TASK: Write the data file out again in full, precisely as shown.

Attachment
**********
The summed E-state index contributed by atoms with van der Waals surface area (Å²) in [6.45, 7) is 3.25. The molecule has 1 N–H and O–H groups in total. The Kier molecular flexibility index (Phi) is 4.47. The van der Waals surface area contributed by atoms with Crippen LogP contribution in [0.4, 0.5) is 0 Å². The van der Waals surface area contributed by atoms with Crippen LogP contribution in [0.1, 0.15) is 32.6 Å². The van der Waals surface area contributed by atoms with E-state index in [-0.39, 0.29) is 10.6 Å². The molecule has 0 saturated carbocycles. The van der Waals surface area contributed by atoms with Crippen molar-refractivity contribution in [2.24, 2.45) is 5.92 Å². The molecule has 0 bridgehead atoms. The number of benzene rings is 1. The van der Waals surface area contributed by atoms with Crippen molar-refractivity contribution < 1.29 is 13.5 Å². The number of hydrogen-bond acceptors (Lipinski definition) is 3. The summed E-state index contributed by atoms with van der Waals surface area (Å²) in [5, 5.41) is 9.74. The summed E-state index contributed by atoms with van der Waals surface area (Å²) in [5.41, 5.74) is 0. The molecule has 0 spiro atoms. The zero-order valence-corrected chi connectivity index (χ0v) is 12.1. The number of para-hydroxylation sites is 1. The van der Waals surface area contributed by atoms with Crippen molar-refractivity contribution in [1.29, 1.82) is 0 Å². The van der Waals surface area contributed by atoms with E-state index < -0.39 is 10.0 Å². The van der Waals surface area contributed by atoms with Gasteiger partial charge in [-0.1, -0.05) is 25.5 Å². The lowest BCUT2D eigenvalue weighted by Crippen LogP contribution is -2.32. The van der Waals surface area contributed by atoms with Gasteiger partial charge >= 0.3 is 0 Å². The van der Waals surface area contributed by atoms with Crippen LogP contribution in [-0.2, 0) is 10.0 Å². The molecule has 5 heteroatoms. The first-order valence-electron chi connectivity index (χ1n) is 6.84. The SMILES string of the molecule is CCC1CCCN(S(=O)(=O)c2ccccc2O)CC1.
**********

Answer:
The summed E-state index contributed by atoms with van der Waals surface area (Å²) in [6.45, 7) is 3.25. The molecule has 1 N–H and O–H groups in total. The Kier molecular flexibility index (Phi) is 4.47. The van der Waals surface area contributed by atoms with Crippen LogP contribution in [0.4, 0.5) is 0 Å². The van der Waals surface area contributed by atoms with Crippen LogP contribution in [0.1, 0.15) is 32.6 Å². The van der Waals surface area contributed by atoms with E-state index in [-0.39, 0.29) is 10.6 Å². The molecule has 0 saturated carbocycles. The van der Waals surface area contributed by atoms with Crippen molar-refractivity contribution in [2.24, 2.45) is 5.92 Å². The molecule has 0 bridgehead atoms. The number of benzene rings is 1. The van der Waals surface area contributed by atoms with Crippen molar-refractivity contribution < 1.29 is 13.5 Å². The number of hydrogen-bond acceptors (Lipinski definition) is 3. The summed E-state index contributed by atoms with van der Waals surface area (Å²) in [5, 5.41) is 9.74. The summed E-state index contributed by atoms with van der Waals surface area (Å²) in [5.41, 5.74) is 0. The molecule has 0 spiro atoms. The zero-order valence-corrected chi connectivity index (χ0v) is 12.1. The number of para-hydroxylation sites is 1. The van der Waals surface area contributed by atoms with Crippen molar-refractivity contribution in [1.29, 1.82) is 0 Å². The van der Waals surface area contributed by atoms with E-state index < -0.39 is 10.0 Å². The van der Waals surface area contributed by atoms with Gasteiger partial charge in [-0.1, -0.05) is 25.5 Å². The lowest BCUT2D eigenvalue weighted by Crippen LogP contribution is -2.32. The van der Waals surface area contributed by atoms with Gasteiger partial charge >= 0.3 is 0 Å². The van der Waals surface area contributed by atoms with Crippen LogP contribution in [-0.2, 0) is 10.0 Å². The molecule has 5 heteroatoms. The first-order valence-electron chi connectivity index (χ1n) is 6.84. The SMILES string of the molecule is CCC1CCCN(S(=O)(=O)c2ccccc2O)CC1.